It is a time of peak excitement, no player has made a mistake and all the teams have their dreams of Six Nations glory still intact.
Scotland open their campaign with a tricky trip across the channel to face France.
In the past, an opening weekend fixture at home against Scotland counted for little more than a languid warm-up before the real action started, but it is suddenly worth a lot more.
Under head coach Vern Cotter, Scotland are arguably the most improved team in the world.
They have a new cutting edge, while possessing an extra bite up front few have seen in a blue jersey.
French head coach, Philippe Saint-Andre, reckoned this week that one of only four teams can win the tournament, a comment Scotland full back Stuart Hogg admitted left him with a bitter taste mouth, and is looking to remind the former international winger about arrogance and humility.
“What has really annoyed me and the rest of the boys leading up to this year’s tournament is that we have already been written off,” said Hogg.
“We have been cast out by some who believe the competition is a four-horse race, with Italy and ourselves out of the picture.”
Hogg continued: “Greg [Laidlaw] came back from the launch weekend and felt that none of the other teams actually respected us.
“It is annoying and ultimately it has made us really want to go out there and show that we not only belong in the title race, but that they shouldn’t be so arrogant as to write us off so early ever again.”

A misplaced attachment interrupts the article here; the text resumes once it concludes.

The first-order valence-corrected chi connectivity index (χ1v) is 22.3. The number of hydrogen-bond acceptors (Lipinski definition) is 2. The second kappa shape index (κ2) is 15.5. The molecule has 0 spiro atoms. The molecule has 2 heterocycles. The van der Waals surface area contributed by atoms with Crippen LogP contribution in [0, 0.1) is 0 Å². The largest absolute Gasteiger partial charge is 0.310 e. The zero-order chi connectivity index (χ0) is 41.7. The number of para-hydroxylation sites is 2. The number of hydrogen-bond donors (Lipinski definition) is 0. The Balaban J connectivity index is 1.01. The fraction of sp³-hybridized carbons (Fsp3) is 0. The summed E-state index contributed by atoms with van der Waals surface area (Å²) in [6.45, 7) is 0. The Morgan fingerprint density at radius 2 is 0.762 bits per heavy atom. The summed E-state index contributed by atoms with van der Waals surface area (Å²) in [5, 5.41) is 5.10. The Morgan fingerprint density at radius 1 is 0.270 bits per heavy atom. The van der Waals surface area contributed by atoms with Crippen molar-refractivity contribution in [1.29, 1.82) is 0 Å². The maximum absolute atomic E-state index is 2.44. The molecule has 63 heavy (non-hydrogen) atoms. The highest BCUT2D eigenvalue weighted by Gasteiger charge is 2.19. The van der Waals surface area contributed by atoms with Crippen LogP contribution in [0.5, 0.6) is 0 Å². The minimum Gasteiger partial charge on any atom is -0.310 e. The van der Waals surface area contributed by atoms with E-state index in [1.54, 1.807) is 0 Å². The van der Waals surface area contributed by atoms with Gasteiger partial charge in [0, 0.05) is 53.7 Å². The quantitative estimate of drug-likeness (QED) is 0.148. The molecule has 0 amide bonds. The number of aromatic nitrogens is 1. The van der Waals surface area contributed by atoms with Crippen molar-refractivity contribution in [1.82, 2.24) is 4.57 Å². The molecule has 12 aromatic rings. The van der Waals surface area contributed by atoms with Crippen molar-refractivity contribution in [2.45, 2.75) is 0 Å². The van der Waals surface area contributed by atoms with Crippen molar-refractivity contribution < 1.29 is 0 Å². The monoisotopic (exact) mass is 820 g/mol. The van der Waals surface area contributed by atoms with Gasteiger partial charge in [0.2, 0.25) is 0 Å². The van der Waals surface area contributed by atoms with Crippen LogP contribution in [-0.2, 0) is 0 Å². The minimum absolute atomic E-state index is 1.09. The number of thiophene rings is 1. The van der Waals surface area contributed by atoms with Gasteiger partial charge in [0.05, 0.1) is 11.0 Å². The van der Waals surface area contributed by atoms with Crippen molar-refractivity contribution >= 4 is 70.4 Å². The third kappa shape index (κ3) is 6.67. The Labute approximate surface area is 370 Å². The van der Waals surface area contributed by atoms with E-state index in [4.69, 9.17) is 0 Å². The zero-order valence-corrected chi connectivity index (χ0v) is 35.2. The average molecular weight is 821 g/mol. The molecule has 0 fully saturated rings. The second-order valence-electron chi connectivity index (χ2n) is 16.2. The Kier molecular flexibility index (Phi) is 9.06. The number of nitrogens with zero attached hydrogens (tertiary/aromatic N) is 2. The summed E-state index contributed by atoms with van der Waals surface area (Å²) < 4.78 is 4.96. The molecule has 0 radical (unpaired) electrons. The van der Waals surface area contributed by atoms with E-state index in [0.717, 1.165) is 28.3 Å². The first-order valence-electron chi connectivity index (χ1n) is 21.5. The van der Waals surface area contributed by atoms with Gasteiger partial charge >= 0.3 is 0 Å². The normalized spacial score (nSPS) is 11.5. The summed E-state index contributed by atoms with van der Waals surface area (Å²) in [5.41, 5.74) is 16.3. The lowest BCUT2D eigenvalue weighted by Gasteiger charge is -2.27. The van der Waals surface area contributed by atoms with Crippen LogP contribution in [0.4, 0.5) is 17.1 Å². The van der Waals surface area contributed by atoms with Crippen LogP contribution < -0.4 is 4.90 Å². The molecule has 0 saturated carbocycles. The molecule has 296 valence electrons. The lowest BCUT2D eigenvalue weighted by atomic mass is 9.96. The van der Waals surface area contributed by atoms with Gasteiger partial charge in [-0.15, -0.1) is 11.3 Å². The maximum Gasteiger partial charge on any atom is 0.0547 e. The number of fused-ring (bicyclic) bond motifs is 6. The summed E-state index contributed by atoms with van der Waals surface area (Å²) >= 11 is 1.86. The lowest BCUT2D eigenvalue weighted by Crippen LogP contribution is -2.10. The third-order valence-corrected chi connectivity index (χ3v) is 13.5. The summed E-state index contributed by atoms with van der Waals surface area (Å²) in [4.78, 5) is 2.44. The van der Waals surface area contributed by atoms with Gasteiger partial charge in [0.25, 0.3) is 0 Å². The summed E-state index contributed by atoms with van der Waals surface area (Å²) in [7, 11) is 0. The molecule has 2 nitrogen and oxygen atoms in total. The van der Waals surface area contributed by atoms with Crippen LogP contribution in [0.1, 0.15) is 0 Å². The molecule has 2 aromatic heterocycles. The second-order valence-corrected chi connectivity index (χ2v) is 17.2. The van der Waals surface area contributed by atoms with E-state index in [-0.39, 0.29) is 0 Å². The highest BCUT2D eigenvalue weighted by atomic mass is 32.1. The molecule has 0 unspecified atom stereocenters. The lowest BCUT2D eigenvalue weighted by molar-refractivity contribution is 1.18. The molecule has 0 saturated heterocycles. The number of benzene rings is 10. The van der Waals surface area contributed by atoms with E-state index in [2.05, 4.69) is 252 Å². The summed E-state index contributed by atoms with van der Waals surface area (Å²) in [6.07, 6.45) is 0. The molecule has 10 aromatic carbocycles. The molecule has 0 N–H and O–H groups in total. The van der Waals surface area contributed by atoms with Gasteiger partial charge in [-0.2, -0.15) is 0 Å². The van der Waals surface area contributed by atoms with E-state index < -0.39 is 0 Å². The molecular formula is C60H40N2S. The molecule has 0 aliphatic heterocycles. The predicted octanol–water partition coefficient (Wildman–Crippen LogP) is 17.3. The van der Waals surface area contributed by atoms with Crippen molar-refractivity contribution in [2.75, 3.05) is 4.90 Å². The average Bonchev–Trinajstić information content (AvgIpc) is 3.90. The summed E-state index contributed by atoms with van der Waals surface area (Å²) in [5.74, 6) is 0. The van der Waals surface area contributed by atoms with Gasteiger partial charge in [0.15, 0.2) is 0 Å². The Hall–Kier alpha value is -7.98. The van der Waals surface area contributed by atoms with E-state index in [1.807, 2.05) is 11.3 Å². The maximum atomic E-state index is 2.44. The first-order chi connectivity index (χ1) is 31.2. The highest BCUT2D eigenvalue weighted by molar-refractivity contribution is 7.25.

It has been 16 years since Scotland last tasted title victory in the final rendition of the Five Nations.
Many thought the idea of Scotland casting an imposing figure in this year’s title race was laughable, but after positive autumn tests there is belief that Scotland can upset the norm.
The squad is reinvigorated and Hogg said they are looking forward to reminding the French of what Scotland are capable of, and admitted personally he is relishing the opportunity to take on the likes of Mathieu Bastareaud.
He said: “This is the most confident and positive Scotland squad I have been involved in since I’ve been in the set-up.
“France are a good side and are full of some top players, but they are beatable. We had a good autumn and confidence is high, so I see no reason why we should fear them.
“Personally, playing my position and being my size I come up against some big lads, so with someone like Mathieu Bastareaud, it’s not going to faze me.
“It is all about technique, but borrowing a quote from my father: “The bigger they are, the harder they fall.”